The airlines that are most customer focussed are the ones that earn more than two times the industry average. And as a dollar value that’s a huge amount of profit.
So what can the aged care sector learn about customer service from here?
What many organisations may not realise is that customer experience is primarily a financial endeavour.
Having a less than adequate experience will most definitely impact the bottom line of an organisation. Conversely, having a positive one creates emotional outcomes for the customer which fosters loyalty, increases advocacy and, in turn, increases revenue and profit.
For most sectors, customer experience is driven by marketing, however, it could be argued that the real major player in customer experience should be the CEO of the organisation.
So Why the Focus on Customer Experience in Travel?
There are many and various reasons for the current focus on customer service:
- Companies in the travel industry, particularly airlines, consistently rank in the lower levels of customer satisfaction when compared to other sectors.
- It is now clear, in financial terms, that brands that excel in customer service, earn more profit and market share than brands that don’t focus on customer service.
- Airlines particularly suffer when there is a negative customer experience can result in significant damage to the brand. In this era of social media, bad airline experiences can go viral, shifting power to the customer.
- Customer expectations are flexible and always changing – especially in the digital times of Google, Apple, Facebook, Amazon, Uber, Airbnb, etc.
What Can We Learn About Improving Customer Experience?
There are a number of key parts, which need to be applied in a specific order, that are critical in creating the best customer service that you can offer. These include vision, integrity, convenience, personalisation and emotion.
Each of these can be applied to any industry, even aged care:
Aged care is a customer centric organisation. Their first and foremost priority should be the resident. The organisation’s vision speaks to the consumer and the employees and acts as a guide for employees to do the right thing, regardless of processes, especially when things go wrong.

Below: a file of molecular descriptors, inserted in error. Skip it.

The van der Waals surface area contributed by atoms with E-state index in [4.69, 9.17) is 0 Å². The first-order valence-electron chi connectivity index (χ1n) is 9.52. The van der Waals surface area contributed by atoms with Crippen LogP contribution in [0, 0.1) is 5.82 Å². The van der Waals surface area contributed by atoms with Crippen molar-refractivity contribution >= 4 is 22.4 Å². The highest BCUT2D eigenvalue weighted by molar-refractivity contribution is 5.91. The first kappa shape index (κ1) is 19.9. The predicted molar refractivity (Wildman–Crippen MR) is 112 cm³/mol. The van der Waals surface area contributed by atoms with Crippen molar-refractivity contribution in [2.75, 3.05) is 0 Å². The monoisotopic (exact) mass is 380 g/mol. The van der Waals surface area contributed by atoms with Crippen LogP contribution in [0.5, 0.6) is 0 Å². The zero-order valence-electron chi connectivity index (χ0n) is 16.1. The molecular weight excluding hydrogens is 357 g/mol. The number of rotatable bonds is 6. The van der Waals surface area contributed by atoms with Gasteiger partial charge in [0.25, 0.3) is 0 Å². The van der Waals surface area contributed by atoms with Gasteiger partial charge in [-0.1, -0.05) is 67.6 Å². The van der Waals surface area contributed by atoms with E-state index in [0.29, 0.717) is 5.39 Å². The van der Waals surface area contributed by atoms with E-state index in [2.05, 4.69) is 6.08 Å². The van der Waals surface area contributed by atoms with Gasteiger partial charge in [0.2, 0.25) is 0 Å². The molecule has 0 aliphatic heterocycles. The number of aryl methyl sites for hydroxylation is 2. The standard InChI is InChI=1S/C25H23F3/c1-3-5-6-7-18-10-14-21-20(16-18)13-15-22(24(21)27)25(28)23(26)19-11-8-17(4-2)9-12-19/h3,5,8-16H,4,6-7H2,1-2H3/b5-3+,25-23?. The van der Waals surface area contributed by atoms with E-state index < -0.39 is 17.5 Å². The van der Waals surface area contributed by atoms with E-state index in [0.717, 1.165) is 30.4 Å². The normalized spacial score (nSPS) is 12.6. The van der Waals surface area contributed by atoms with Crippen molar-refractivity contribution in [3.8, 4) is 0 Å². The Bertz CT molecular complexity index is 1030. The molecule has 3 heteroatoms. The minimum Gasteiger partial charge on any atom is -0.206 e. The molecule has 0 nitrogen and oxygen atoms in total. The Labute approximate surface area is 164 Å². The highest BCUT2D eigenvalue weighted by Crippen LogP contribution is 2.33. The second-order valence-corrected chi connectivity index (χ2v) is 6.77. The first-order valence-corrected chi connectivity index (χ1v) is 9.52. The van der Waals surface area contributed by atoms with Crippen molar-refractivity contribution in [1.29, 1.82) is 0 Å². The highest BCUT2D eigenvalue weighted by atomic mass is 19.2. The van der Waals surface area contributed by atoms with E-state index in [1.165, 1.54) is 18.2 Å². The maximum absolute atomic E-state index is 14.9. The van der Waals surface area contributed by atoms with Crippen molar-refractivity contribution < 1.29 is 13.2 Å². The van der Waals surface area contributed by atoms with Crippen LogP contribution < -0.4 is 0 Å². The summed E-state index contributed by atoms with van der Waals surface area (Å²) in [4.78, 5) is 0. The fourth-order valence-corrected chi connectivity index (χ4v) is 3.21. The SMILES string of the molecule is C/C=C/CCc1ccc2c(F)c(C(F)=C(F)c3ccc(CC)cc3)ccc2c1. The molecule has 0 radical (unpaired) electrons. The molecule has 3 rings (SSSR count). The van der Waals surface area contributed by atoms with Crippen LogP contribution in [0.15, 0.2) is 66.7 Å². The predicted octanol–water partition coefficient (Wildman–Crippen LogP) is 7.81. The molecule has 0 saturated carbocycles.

An organisation’s integrity comes from their ability to deliver on their promises at all touch points. In aged care, that starts from the first first enquiry and goes all the way to the bereavement process when the resident passes. A lack of integrity is where most people’s poor customer experiences begin – and it also act the the best place to begin improvements.
It’s important to value the customer’s time. In aged care this means spending more time to ensure that all their needs are met. Whether that be a little more time getting on the tour, providing information or spending extra attention on the resident. In aged care, there should be less focus on what is convenient for the organisation or the staff, and more for what is convenient for the consumer.
It is imperative in aged care to understand individual residents, their needs and context and offer them a service that is tailored to them. You and the resident, along with their families, need to work together to ensure your consumer get the best experience they can.
Aged care is a place of high emotions. You’re caring for someone’s loved one, and their family is entrusting you care for them as if they were your own. If you offer your service with kindness and great compassion – recognise, value and empathise with each resident, you will be rewarded with their loyalty.
The “health” of your brand – your ability to deliver what your brand promises and offering a positive customer experience – is vital for a stable financial performance as well as a crucial part of being highly competitive in a growing market.
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